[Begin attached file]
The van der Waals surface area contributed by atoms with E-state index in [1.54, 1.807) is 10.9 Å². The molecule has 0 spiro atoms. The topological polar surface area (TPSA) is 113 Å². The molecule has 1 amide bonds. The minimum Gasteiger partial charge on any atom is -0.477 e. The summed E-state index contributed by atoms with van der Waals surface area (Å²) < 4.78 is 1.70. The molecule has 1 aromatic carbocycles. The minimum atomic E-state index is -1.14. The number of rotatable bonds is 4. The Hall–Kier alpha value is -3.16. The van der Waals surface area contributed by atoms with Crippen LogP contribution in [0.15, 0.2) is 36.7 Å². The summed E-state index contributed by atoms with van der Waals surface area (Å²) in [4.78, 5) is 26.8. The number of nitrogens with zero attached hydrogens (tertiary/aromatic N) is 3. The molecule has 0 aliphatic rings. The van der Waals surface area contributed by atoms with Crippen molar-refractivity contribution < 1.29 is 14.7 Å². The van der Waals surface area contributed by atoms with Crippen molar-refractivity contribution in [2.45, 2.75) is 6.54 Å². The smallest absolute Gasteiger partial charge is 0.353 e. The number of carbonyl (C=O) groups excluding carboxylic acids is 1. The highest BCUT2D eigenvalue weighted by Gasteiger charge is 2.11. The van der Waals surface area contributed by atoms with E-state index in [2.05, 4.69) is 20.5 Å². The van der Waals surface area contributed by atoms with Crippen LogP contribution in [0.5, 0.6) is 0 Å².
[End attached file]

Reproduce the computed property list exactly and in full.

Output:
The van der Waals surface area contributed by atoms with E-state index in [1.54, 1.807) is 10.9 Å². The molecule has 0 spiro atoms. The topological polar surface area (TPSA) is 113 Å². The molecule has 1 amide bonds. The minimum Gasteiger partial charge on any atom is -0.477 e. The summed E-state index contributed by atoms with van der Waals surface area (Å²) < 4.78 is 1.70. The molecule has 1 aromatic carbocycles. The minimum atomic E-state index is -1.14. The number of rotatable bonds is 4. The Hall–Kier alpha value is -3.16. The van der Waals surface area contributed by atoms with Crippen LogP contribution in [0.15, 0.2) is 36.7 Å². The summed E-state index contributed by atoms with van der Waals surface area (Å²) in [4.78, 5) is 26.8. The number of nitrogens with zero attached hydrogens (tertiary/aromatic N) is 3. The molecule has 0 aliphatic rings. The van der Waals surface area contributed by atoms with Crippen molar-refractivity contribution < 1.29 is 14.7 Å². The van der Waals surface area contributed by atoms with Crippen molar-refractivity contribution in [2.45, 2.75) is 6.54 Å². The smallest absolute Gasteiger partial charge is 0.353 e. The number of carbonyl (C=O) groups excluding carboxylic acids is 1. The highest BCUT2D eigenvalue weighted by Gasteiger charge is 2.11. The van der Waals surface area contributed by atoms with E-state index in [2.05, 4.69) is 20.5 Å². The van der Waals surface area contributed by atoms with Crippen LogP contribution in [0.5, 0.6) is 0 Å².